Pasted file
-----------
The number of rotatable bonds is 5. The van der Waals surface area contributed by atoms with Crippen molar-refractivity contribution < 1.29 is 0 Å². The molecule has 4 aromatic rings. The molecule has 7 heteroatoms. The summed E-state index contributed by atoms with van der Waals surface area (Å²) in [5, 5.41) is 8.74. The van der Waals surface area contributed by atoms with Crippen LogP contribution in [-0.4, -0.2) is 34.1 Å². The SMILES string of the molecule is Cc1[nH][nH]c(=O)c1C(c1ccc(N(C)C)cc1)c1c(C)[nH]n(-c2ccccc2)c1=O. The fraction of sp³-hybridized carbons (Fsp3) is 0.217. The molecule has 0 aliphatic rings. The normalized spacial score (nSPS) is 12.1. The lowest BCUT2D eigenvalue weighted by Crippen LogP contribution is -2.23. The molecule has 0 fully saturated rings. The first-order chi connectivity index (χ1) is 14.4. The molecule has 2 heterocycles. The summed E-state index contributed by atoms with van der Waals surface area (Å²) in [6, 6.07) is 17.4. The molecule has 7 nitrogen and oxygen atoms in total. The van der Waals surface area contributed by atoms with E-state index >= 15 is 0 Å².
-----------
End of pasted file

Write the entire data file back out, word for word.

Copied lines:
The number of rotatable bonds is 5. The van der Waals surface area contributed by atoms with Crippen molar-refractivity contribution < 1.29 is 0 Å². The molecule has 4 aromatic rings. The molecule has 7 heteroatoms. The summed E-state index contributed by atoms with van der Waals surface area (Å²) in [5, 5.41) is 8.74. The van der Waals surface area contributed by atoms with Crippen LogP contribution in [-0.4, -0.2) is 34.1 Å². The SMILES string of the molecule is Cc1[nH][nH]c(=O)c1C(c1ccc(N(C)C)cc1)c1c(C)[nH]n(-c2ccccc2)c1=O. The fraction of sp³-hybridized carbons (Fsp3) is 0.217. The molecule has 0 aliphatic rings. The normalized spacial score (nSPS) is 12.1. The lowest BCUT2D eigenvalue weighted by Crippen LogP contribution is -2.23. The molecule has 0 fully saturated rings. The first-order chi connectivity index (χ1) is 14.4. The molecule has 2 heterocycles. The summed E-state index contributed by atoms with van der Waals surface area (Å²) in [6, 6.07) is 17.4. The molecule has 7 nitrogen and oxygen atoms in total. The van der Waals surface area contributed by atoms with E-state index >= 15 is 0 Å².